Collection

Edvard Munch
Norwegian, 1863-1944

The Seine at St. Cloud, 1890
Oil on canvas
Gift of Mrs. Morris Hadley (Katherine Blodgett, class of 1920)
1962.1
Period: 19th c
Classification: Painting
Dimensions: Framed: 32 7/8 x 28 3/8 x 3 5/8 in. (83.5 x 72.07 x 9.21 cm) Unframed: 24 x 19 5/8 in. (60.96 x 49.85 cm)
Signatures, Inscriptions and Markings v
Signed and dated (LL): E Munch 90
Provenance v
Per L’Orsa, Oslo; purchased May 1959 by Mrs. Morris Hadley [Katherine Blodgett, ‘20] through (Richard N. Tetlie, Washington, DC); given January 1962, to VC Art Gallery
Published References v
(painting recorded in Munch files in Oslo); “Accessions of American Museums,” Art Quarterly, XXV, no. 4, winter 1962, p. 409, repr. p. 405; “Exhibit Planned,” Oregon Journal, May 30, 1963 Faison, S. Lane, Jr., Art Tours and Detours in New York State (New York: Random House, 1964), p. 233, repr. p. 232; Vassar College Art Gallery: Selections From The Permanent Collection (Poughkeepsie: Vassar College Art Gallery, 1967), p. 63-4, repr. (color); Vassar College Art Gallery: Paintings 1300-1900 (Poughkeepsie: VC Art Gallery, 1983), p. 182, repr.; Eggum, A. and R. Rapetti, Munch et la France (Paris: Reunion des Musées Nationaux, 1991), p. 77, repr.; (also appears in the 1989 CFM calendar, see file for details); Bjerke, Øivind Storm Bjerke, Edvard Munch/Harald Sohlberg: Landscapes of the Mind (New York: National Academy of Design, 1995), p. 128, repr.
Exhibition History v
Williamstown, Williams College Museum of Art, “Williams-Vassar Exchange Exhibition,” February 28-March 18, 1966; Washington, D.C., National Gallery of Art, “Edvard Munch: Symbols and Images,” November 11, 1978-Februrary 19, 1979; South Hadley, Mount Holyoke College Museum of Art, “Highlights from the Vassar College Art Gallery Collection,” August 2-November 19, 1990; Paris, Musée d’Orsay, “Munch et la France,” September 24, 1991-January 5, 1992 (Oslo, Munch Museum, January 27-April 21, 1992). Cat. no. 3, repr.; New York, NY, IBM Gallery of Science and Art, “Highlights from the Vassar College Collection,” July 13-September 11, 1993; New York, NY, National Academy of Design, “Edvard Munch and Harald Sohlberg: Landscapes of the Mind,” October 15, 1995-January 15, 1996. Cat. no. 6, repr. New York, New York, Museum of Modern Art, "Edvard Munch: The Modern Life of the Soul," Febuary 17 - May 8, 2006 Japan, Shimane Art Museum, "Paris--New York; Modern Paintings in 19th and 20th Century Master Works from the Frances Lehman Loeb Art Center, Vassar College, Poughkeepsie, New York," March 7 - May 11, 2008. Cat. no. 13, p 55. Japan, Ishibashi Museum of Art, "Paris--New York; Modern Paintings in 19th and 20th Century Master Works from the Frances Lehman Loeb Art Center, Vassar College, Poughkeepsie, New York," May 17 - July 20, 2008. Cat. no. , p . Japan, Yamagata Museum of Art, "Paris--New York; Modern Paintings in 19th and 20th Century Master Works from the Frances Lehman Loeb Art Center, Vassar College, Poughkeepsie, New York," July 30 - August 31, 2008. Cat. no. , p. . Japan. Fuchu Art Museum, "Paris--New York; Modern Paintings in 19th and 20th Century Master Works from the Frances Lehman Loeb Art Center, Vassar College, Poughkeepsie, New York," September 6 - November 3, 2008. Cat. no. , p. . Japan, Miyazaki Prefectural Art Museum, "Paris--New York; Modern Paintings in 19th and 20th Century Master Works from the Frances Lehman Loeb Art Center, Vassar College, Poughkeepsie, New York," November 14 - December 14, 2008. Cat. , p. . Poughkeepsie, New York, The Frances Lehman Loeb Art Center, Vassar College, "Mastering Light: From the Natural to the Artificial," April 11 - June 29, 2014. Paris, France, Musee Marmottan Monet, "Hodler / Monet / Munch," September 15, 2016 - January 22, 2017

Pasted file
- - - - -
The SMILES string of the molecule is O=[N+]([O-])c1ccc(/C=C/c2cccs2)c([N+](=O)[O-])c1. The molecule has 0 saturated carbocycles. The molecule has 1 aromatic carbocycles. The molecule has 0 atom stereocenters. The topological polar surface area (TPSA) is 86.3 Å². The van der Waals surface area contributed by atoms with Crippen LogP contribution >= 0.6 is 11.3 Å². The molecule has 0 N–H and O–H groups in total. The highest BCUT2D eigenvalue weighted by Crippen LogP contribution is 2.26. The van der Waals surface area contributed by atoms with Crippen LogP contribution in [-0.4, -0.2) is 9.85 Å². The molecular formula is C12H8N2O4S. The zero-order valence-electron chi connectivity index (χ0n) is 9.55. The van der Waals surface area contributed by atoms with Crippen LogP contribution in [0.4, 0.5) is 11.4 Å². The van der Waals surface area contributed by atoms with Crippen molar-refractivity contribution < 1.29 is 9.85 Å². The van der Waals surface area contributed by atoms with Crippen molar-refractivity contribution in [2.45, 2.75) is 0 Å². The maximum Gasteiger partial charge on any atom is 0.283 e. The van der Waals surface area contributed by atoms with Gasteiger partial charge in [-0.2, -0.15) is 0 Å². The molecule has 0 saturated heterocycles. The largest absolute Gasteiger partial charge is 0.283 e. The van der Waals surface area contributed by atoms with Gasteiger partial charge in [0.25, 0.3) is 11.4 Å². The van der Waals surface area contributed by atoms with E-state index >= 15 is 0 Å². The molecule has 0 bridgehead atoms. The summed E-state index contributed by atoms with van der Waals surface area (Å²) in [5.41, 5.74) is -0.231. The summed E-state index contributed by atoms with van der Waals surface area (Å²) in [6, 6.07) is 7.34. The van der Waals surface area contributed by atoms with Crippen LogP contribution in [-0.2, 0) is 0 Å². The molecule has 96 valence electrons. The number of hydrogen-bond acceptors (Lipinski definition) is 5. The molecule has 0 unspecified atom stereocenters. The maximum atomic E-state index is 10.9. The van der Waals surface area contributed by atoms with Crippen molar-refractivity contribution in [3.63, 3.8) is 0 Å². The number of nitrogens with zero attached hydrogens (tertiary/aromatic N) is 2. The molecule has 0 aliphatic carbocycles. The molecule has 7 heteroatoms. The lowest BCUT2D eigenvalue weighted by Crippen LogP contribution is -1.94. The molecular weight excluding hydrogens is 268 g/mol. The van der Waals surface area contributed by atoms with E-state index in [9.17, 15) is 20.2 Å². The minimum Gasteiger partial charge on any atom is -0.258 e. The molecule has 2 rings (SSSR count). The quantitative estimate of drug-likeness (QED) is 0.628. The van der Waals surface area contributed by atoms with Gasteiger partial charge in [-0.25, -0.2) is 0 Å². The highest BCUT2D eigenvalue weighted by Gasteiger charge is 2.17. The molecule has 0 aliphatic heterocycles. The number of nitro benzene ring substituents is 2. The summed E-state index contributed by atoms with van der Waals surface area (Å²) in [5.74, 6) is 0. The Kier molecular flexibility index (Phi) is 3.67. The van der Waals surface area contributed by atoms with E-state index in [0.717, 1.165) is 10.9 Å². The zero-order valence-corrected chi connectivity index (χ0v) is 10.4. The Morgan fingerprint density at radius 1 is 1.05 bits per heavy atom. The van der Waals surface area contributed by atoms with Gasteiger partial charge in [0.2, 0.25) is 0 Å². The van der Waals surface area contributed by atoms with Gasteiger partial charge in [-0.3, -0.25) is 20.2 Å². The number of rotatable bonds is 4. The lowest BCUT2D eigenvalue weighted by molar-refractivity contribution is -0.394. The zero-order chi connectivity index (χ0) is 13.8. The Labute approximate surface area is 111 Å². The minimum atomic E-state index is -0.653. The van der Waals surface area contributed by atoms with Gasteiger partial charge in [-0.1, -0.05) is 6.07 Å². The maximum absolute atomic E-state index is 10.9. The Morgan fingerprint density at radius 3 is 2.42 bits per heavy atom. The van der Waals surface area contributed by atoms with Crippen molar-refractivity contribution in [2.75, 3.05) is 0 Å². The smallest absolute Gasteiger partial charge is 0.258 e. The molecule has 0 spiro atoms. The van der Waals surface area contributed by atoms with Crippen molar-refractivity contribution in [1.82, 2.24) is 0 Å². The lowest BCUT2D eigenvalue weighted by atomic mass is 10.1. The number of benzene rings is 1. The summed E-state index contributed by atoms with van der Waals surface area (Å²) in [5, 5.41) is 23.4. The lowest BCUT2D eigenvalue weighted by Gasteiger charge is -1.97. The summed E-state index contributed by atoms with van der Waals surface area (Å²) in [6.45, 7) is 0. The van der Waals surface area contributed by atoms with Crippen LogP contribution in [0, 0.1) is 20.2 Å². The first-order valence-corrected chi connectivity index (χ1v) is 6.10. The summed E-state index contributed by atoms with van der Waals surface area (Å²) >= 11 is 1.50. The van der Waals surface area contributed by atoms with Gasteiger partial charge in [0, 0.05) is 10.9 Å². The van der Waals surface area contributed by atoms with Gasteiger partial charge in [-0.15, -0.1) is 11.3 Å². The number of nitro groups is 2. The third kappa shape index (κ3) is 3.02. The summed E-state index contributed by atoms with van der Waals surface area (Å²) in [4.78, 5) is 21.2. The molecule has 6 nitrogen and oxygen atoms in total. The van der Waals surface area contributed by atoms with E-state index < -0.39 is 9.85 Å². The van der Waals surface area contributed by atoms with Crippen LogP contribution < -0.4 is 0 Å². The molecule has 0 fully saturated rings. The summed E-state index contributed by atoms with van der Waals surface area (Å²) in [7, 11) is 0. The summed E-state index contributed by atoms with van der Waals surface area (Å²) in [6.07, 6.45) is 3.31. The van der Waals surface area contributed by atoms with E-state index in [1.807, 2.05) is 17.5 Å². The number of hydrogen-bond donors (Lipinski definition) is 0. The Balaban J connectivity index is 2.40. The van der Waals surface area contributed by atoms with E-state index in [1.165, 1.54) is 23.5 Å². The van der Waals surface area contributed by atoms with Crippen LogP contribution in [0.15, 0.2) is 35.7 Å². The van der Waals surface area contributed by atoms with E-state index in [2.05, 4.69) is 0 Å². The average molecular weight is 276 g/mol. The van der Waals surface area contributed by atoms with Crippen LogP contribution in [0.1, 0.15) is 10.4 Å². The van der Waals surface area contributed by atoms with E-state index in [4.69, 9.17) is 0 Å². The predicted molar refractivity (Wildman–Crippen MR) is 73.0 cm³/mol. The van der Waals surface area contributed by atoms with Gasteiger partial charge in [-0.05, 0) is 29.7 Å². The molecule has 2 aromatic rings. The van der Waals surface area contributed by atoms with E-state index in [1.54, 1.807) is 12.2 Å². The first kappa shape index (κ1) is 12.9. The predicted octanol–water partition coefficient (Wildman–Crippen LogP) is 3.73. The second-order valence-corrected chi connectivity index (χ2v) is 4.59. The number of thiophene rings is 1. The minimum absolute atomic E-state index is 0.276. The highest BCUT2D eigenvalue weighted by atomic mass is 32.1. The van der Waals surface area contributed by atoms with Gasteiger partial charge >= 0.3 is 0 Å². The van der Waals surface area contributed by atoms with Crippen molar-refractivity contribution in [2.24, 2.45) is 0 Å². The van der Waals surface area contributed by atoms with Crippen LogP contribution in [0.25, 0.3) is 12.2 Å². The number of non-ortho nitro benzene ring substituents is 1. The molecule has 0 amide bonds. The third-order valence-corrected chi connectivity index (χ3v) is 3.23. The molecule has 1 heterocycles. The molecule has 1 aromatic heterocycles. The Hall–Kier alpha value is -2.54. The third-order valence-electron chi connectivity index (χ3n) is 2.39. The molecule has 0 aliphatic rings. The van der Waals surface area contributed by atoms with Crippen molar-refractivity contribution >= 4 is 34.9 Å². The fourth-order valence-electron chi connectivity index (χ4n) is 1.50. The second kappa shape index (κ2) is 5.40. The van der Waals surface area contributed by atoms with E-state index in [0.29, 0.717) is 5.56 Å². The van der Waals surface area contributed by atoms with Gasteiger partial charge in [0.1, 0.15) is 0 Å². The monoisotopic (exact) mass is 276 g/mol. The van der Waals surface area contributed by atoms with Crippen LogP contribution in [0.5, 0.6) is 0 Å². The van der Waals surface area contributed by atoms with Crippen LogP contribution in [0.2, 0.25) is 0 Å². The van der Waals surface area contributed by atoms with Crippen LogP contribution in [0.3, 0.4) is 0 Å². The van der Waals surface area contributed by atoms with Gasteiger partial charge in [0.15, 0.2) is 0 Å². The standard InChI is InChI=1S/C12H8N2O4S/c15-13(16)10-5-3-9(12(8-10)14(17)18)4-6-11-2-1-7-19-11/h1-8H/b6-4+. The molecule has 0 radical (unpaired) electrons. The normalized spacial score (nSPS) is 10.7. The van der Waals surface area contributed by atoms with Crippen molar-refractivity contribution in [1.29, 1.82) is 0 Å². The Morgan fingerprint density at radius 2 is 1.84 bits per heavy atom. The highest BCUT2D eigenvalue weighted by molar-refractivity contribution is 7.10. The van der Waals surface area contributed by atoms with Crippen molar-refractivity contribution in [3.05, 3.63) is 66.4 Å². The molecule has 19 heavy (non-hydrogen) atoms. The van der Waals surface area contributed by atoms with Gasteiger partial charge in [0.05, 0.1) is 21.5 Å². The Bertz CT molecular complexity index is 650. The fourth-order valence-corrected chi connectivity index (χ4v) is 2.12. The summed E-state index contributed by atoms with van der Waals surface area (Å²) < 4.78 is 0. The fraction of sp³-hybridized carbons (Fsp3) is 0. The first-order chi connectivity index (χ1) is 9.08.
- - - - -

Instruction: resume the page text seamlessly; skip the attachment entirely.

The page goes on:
Description v
This cityscape by Munch, one of a half dozen that he painted during a so- journ at St. Cloud from the end of December 1889 to the beginning of May 1890, at first strikes the viewer as uncharacteristic of the artist, having none of the intensely vibrating forms or extreme melancholic subject matter of the artist’s later work. Upon closer inspection, though, it is easy to discern the less-than-tranquil ambience where strong shadows cast by the moonlight project a slightly sinister quality, and the lights shimmering on the water serve as a precursor for the more extraterrestrial lighting effects of Munch’s later, more disturbing, work. The branches of the tree along the footpath droop in a manner suggestive of the sadness associated with such trees as willows. When the painting was given to Vassar in 1962, it was one of only a very few oils by the artist in American museums. Arthur Hadley, the son of the donor, was an early proponent of Munch’s art and his mother purchased the painting for him sight unseen. His reaction was disappointment and Mrs. Hadley was anxious to re-sell the painting but could find no buyers. She then suggested to the chairman of the Vassar art department that the painting be given to the institution and the gift was accepted, but without great enthusiasm since the painting was not representative of Munch’s art and looked more “like a Whistler.” Vassar immediately explored the possibil- ity of selling the painting, but fortunately did not pursue the issue thanks to the rise in the artist’s reputation and the advocacy of scholars in the field.
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